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Teflon is the brand name of a polymer compound discovered by Roy J. Plunkett (1910-1994) of DuPont in 1938 and introduced as a commercial product in 1946. It is a thermoplastic fluoropolymer.

Teflon is polytetrafluoroethylene (PTFE), a polymer of fluorinated ethylene.

Teflon is also used as the trade name for a polymer with similar properties, perfluoroalkoxy polymer resin (PFA):

PTFE has the lowest coefficient of friction of any known solid material. It is used as a non-stick coating for pans and other cookware. PTFE is very non-reactive, and so is often used in containers and pipework for reactive chemicals. Its melting point varies between 260 C (FEP) and 327 C (PTFE), depending on which specific Teflon polymer is being discussed.

PTFE is sometimes said to be a spin-off from the US space program with more down-to-earth applications; this is an urban legend, as teflon cooking pans were commonplace before Yuri Gagarin's flight in 1961. PTFE was discovered serendipitously by Roy Plunkett of DuPont in 1938, while attempting to make a new CFC refrigerant, when the perfluorethylene polymerized in its storage container. DuPont patented it in 1941, and registered the Teflon trademark in 1944.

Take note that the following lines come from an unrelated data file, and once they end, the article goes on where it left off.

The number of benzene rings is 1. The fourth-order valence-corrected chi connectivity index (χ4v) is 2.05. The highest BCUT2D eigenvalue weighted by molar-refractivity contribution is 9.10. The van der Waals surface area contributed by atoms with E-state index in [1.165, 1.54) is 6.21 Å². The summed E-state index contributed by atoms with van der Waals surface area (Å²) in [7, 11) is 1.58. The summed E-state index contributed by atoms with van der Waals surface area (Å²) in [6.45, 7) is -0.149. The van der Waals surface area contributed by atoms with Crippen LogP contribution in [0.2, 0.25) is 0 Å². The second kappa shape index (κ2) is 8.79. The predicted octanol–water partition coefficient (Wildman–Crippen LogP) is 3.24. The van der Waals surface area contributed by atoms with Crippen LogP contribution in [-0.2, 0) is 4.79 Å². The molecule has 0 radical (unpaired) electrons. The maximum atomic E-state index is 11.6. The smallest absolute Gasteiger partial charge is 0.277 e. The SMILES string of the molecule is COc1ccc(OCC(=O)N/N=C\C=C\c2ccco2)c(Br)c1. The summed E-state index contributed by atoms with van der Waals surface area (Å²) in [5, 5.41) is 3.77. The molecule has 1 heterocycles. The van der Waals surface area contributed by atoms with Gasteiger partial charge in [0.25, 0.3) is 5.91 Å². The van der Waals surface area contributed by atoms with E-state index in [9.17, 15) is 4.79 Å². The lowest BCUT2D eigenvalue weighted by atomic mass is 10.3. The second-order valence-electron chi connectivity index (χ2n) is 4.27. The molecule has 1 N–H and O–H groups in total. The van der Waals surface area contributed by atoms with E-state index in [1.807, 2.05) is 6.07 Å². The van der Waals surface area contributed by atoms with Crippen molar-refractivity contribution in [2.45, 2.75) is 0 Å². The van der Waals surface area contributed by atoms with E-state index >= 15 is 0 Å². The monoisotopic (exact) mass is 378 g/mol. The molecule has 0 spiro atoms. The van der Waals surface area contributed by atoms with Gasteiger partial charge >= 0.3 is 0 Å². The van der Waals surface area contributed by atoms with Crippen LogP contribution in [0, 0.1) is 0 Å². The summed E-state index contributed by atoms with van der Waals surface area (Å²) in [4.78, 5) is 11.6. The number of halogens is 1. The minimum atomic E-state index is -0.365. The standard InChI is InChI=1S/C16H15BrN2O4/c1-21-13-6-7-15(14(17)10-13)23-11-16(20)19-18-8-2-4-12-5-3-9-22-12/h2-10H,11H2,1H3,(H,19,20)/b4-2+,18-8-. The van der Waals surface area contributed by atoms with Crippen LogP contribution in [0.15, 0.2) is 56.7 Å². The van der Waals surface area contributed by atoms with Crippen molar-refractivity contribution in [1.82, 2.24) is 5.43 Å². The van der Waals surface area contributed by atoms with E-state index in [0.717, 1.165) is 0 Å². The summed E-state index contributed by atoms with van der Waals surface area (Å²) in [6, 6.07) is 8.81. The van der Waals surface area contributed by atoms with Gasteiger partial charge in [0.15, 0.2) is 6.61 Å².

An early advanced use was in the Manhattan Project, as a material to coat valves and seals in the pipes holding highly-reactive uranium hexafluoride in the vast Uranium enrichment plant at Oak Ridge, Tennessee, when it was known as K416.